I press the phone against my shirt, which appears to have a pink stain on it from a tomato or one of the deli meats. Then I think back and it dawns on me that it was the pink lemonade I had at lunch from Taco Bell. I know what you might be thinking, and yes, I could get free food here, but I also know how I handle the food here.
“Hey, Sam, some guy wants a Philly Cheese Steak … ”
Before I can finish he’s yelling at me like he always does. “What are you? Some kinda schmuck? Make ‘em a Philly Cheese Steak ya’ dumb bastard.”
I ignore his insults due to a thick skin I’ve developed over the years. Who are you kidding, Ellis? It stings right down to my core. I’m not dumb. I’m going to college for Christ’s sake, but all the same I bury it deep down and hope it doesn’t affect my adulthood.
“He says he wants it heavy on the bread.” I pause. “Whatever the hell that means.”
The fat body of Sam Nesbo moves from the back office faster than I thought his chunky ass could move, snatches the phone from my hands, and fixes me with a quick stare down.
“Hey, Tony!” he bellows, but each word is drawn out for at least two seconds apiece.
I shrug, happy to be relieved of the strange call and go back to the masterpiece of a pastrami sandwich I was making. Dammit. I stare at the sub. I was supposed to be making a tuna on rye. I must have gotten distracted again. I really hate this job, but nothing else is close to the campus – which is good for me because of my dorm room. And then there are the hot chicks that roll in every minute, on the minute, during the lunch hour. This also happens to be good for me. If I forgot to mention it, I’m a bachelor.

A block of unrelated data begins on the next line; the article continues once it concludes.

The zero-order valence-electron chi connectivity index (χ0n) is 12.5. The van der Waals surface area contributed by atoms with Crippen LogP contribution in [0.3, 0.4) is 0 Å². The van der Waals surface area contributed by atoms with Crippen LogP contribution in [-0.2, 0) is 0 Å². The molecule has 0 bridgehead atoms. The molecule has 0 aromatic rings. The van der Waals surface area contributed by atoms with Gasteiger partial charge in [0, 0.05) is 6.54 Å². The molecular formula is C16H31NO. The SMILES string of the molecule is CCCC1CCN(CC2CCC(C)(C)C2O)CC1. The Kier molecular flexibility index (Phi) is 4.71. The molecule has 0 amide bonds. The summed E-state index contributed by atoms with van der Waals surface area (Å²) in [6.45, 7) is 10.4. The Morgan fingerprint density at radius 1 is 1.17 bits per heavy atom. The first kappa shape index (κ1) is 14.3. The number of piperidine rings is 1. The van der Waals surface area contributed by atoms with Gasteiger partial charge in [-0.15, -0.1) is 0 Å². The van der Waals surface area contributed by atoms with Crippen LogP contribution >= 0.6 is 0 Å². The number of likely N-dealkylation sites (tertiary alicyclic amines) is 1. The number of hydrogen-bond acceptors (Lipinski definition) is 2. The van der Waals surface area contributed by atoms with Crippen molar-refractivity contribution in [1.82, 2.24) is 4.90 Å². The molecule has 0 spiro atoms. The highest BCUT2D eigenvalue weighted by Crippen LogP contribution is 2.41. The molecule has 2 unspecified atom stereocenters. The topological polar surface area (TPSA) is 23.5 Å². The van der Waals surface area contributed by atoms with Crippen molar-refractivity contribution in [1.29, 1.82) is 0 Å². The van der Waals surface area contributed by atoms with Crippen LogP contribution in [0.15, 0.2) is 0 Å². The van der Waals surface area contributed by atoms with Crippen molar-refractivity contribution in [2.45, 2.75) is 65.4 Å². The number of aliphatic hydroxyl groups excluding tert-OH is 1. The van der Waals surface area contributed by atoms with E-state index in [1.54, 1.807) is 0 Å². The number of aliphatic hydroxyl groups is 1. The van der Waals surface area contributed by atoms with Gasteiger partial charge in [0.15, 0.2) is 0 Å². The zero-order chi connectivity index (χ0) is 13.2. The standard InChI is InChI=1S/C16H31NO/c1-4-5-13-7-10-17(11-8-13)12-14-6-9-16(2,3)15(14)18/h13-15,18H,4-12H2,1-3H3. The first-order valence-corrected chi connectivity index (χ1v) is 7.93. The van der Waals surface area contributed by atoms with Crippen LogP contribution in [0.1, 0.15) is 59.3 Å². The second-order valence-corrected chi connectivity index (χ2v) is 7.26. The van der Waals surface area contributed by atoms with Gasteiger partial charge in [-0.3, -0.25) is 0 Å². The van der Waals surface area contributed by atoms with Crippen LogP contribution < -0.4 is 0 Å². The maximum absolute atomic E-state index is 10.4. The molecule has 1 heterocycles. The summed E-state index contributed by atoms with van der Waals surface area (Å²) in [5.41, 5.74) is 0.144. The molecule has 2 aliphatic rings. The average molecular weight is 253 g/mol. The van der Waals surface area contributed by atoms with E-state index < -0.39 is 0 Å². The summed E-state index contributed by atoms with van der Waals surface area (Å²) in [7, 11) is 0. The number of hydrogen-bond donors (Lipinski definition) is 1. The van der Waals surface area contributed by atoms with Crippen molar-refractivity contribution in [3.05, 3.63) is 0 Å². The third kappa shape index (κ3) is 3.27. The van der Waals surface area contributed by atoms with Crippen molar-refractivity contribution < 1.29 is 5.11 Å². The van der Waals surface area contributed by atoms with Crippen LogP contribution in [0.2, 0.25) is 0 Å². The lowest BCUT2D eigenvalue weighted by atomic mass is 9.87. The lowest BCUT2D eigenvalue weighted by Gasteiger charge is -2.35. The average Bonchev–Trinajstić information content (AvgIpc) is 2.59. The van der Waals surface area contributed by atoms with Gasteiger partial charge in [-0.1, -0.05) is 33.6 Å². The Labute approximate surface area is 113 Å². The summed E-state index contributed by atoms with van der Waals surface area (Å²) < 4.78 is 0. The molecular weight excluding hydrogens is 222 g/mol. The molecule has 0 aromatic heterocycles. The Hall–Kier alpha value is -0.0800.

Right now I’m stoked because Liz Jenkins from my Biology 201 class came in today and we made plans to watch some snowboarding documentary called The Art of Flight. I’ve never seen it, but I’m sure I’ll love it.* (Snowboarding is kinda my thing.)
Liz is super-hot – at least that’s what I’ll be telling everyone later. But in all seriousness she’s a 7 in my book, maybe even edging toward an 8 if she wore just a touch less mascara. Remember ladies, don’t over-apply; you can go from cute to scary real quick if not careful.
So Nesbo is still yammering on the phone with strange order guy, and it might just be me, but for some reason he is starting to sound more and more Sicilian by the minute. I’m not really interested in that, though; my eyes are looking at the clock. If Sam doesn’t conclude his conversation in two minutes, I get to punch out and head to my dorm to shower without making the Philly.
Then it happens. The receiver is down and that fat fuck is coming right over to me. And I know exactly where my next conversation is going.